A Detroit Free Press (“the Freep”) story by Eric D. Lawrence reports that a number of Stellantis executives have sold—or marked their intent to sell—stock in the company. Stellantis told the Freep that the sales were largely due to tax rules obligations.
Executives have to pay income tax on options when they are converted to actual stock. If they do not immediately sell the stock (in the same transaction), they must pay taxes or claim credits later on the difference between the price when the stock was acquired from the options, and when it was sold. Generally executives in public companies can also only buy or sell stock during specified periods, and with permission of the company.
Sales of stock by key executives must be reported to the SEC. Stellantis’ form reported planned or actual sales from Mark Stewart, North American chief operating officer; Richard Palmer, chief financial officer; Antonio Filosa, South American chief operating officer; Carl Smiley, India/Pacifica chief operating officer; Giorgio Fossati, general counsel; and John Elkann, chair of the board and a member of the family which controlled FCA before the Stellantis deal.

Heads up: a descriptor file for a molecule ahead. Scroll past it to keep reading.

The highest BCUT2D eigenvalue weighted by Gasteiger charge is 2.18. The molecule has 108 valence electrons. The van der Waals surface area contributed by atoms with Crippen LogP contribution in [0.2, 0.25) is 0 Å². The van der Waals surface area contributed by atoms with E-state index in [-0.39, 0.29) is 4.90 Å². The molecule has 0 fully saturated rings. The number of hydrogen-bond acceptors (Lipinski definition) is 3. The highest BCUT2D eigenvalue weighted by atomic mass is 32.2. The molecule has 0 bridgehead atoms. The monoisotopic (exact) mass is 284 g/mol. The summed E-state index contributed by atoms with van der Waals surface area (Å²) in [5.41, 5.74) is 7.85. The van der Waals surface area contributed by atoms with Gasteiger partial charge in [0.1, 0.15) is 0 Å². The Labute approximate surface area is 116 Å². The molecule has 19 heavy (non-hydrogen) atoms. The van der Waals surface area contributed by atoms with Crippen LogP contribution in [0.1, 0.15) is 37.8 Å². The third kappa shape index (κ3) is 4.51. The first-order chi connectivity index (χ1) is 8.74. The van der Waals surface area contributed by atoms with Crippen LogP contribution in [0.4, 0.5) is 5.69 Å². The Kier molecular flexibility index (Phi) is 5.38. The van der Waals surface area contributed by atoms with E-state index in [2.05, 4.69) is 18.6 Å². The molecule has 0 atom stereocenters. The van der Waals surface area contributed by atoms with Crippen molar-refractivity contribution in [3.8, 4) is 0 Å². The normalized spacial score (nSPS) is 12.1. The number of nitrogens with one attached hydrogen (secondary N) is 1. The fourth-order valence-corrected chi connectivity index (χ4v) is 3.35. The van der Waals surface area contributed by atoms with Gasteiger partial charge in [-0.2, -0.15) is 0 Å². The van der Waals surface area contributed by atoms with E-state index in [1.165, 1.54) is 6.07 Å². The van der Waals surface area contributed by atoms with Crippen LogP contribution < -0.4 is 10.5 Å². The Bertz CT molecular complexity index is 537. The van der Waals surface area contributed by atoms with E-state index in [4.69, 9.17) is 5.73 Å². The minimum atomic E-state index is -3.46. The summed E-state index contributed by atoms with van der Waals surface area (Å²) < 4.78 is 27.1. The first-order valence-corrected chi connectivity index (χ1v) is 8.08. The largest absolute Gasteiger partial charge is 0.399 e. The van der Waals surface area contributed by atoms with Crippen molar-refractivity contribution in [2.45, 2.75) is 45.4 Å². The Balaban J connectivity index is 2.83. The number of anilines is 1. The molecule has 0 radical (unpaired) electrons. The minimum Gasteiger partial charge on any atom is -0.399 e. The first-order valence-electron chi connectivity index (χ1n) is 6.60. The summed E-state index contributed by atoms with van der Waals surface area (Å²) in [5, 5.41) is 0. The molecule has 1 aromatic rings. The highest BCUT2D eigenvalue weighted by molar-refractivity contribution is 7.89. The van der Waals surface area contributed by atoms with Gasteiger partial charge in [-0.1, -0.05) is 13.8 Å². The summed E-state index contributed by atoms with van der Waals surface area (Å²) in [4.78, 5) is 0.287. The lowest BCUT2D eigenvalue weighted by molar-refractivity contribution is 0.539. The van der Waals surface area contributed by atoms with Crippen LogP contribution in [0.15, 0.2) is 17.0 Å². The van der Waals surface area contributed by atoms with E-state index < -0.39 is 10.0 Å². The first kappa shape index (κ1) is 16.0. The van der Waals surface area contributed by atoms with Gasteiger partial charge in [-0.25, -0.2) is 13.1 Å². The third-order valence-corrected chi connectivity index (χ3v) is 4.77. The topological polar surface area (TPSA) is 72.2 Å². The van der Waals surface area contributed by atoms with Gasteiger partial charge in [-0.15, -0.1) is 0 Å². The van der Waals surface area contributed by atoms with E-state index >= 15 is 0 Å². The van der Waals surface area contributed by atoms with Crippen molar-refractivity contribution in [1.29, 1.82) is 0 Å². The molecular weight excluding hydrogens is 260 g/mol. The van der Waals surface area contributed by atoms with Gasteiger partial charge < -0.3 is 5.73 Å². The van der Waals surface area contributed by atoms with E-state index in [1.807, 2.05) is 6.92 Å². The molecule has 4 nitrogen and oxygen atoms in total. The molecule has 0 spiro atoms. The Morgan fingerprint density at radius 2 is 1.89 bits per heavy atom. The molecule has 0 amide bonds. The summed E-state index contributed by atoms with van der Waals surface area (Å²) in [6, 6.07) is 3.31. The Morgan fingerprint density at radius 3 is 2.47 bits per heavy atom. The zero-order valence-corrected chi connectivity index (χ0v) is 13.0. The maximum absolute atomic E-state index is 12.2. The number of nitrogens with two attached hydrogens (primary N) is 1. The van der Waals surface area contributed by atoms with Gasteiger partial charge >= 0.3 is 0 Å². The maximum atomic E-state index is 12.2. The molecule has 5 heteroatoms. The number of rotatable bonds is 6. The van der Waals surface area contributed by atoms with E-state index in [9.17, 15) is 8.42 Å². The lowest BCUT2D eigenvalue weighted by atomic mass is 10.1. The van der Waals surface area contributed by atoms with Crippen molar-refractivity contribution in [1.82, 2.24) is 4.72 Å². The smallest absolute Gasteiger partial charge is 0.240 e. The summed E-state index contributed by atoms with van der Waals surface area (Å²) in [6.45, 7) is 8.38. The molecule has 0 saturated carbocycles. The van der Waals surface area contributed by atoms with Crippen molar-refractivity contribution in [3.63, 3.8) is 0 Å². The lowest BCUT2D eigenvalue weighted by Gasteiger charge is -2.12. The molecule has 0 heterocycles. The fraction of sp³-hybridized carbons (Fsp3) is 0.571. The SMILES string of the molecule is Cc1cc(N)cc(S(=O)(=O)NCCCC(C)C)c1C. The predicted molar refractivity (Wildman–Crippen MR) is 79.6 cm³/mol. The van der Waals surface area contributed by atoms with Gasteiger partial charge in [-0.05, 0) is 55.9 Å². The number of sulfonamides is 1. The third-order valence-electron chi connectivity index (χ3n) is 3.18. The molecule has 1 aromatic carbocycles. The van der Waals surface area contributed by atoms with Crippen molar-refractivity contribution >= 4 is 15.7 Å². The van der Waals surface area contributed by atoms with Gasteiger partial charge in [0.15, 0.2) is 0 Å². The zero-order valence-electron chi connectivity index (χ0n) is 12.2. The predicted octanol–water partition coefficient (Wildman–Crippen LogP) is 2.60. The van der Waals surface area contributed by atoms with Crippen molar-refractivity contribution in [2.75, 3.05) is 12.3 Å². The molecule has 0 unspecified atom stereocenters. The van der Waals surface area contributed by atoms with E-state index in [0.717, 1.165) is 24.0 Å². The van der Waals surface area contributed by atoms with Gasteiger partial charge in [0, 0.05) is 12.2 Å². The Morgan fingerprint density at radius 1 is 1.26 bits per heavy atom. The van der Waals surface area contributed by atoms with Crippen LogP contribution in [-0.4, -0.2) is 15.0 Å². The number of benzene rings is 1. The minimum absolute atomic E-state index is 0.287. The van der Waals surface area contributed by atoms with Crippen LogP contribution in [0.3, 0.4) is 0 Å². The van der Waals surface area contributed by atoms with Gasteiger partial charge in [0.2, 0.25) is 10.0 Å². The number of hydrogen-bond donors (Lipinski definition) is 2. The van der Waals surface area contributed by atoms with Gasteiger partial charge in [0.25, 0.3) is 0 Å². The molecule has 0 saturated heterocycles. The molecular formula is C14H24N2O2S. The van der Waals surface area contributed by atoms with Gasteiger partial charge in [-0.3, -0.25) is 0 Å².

The amounts sold were:
- Stewart: 684,087 shares (over $11 million)
- Palmer: 305,630 shares
- Elkann: 187,853
- Smiley: 80,619
- Fossati: 54,957
- Filosa: 37,000
Many of these shares were acquired as bonus or compensation. If they were granted as shares and not as options, taxes would be due immediately.
Richard Palmer has already announced his retirement after being with the companies for 20 years.
There has been some speculation about upcoming North American labor issues, with many analysts expecting a strike. On the other hand, executives do often sell stock both for tax reasons and to avoid having to dispose of too many shares at once later on.